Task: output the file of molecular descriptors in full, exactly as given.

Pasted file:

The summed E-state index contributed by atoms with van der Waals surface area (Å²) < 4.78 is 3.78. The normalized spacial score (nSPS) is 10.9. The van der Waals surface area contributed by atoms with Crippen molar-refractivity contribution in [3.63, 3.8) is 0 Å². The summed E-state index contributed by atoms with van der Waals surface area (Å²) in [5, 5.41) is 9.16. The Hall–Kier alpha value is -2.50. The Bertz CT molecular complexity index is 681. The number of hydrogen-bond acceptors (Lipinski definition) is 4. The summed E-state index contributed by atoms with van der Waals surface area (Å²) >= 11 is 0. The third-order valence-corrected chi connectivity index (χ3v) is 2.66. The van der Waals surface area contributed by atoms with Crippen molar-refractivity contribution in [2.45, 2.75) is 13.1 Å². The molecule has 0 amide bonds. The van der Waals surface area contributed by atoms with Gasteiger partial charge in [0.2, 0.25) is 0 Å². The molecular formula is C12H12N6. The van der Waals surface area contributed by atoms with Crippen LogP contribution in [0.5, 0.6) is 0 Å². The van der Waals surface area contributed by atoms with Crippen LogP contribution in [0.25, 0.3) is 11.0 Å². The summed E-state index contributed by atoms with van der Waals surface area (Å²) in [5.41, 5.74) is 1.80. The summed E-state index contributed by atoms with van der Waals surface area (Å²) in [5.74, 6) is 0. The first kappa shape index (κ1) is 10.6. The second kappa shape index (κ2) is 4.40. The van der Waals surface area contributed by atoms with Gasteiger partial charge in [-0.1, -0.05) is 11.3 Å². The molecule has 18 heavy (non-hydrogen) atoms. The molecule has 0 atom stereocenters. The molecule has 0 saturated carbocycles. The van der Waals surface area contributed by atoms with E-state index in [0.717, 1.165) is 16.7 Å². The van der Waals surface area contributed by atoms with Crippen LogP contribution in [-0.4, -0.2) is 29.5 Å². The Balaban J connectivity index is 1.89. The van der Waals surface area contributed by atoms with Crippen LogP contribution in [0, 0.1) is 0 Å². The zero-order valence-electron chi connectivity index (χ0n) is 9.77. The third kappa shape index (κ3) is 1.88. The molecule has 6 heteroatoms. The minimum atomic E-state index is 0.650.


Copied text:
The summed E-state index contributed by atoms with van der Waals surface area (Å²) < 4.78 is 3.78. The normalized spacial score (nSPS) is 10.9. The van der Waals surface area contributed by atoms with Crippen molar-refractivity contribution in [3.63, 3.8) is 0 Å². The summed E-state index contributed by atoms with van der Waals surface area (Å²) in [5, 5.41) is 9.16. The Hall–Kier alpha value is -2.50. The Bertz CT molecular complexity index is 681. The number of hydrogen-bond acceptors (Lipinski definition) is 4. The summed E-state index contributed by atoms with van der Waals surface area (Å²) >= 11 is 0. The third-order valence-corrected chi connectivity index (χ3v) is 2.66. The van der Waals surface area contributed by atoms with Crippen molar-refractivity contribution in [2.45, 2.75) is 13.1 Å². The molecule has 0 amide bonds. The van der Waals surface area contributed by atoms with Gasteiger partial charge in [0.2, 0.25) is 0 Å². The molecular formula is C12H12N6. The van der Waals surface area contributed by atoms with Crippen LogP contribution in [0.5, 0.6) is 0 Å². The van der Waals surface area contributed by atoms with Crippen LogP contribution in [0.25, 0.3) is 11.0 Å². The summed E-state index contributed by atoms with van der Waals surface area (Å²) in [5.41, 5.74) is 1.80. The summed E-state index contributed by atoms with van der Waals surface area (Å²) in [5.74, 6) is 0. The first kappa shape index (κ1) is 10.6. The second kappa shape index (κ2) is 4.40. The van der Waals surface area contributed by atoms with Gasteiger partial charge in [-0.1, -0.05) is 11.3 Å². The molecule has 18 heavy (non-hydrogen) atoms. The molecule has 0 atom stereocenters. The molecule has 0 saturated carbocycles. The van der Waals surface area contributed by atoms with E-state index in [0.717, 1.165) is 16.7 Å². The van der Waals surface area contributed by atoms with Crippen LogP contribution in [-0.4, -0.2) is 29.5 Å². The Balaban J connectivity index is 1.89. The van der Waals surface area contributed by atoms with Crippen LogP contribution in [0, 0.1) is 0 Å². The zero-order valence-electron chi connectivity index (χ0n) is 9.77. The third kappa shape index (κ3) is 1.88. The molecule has 6 heteroatoms. The minimum atomic E-state index is 0.650.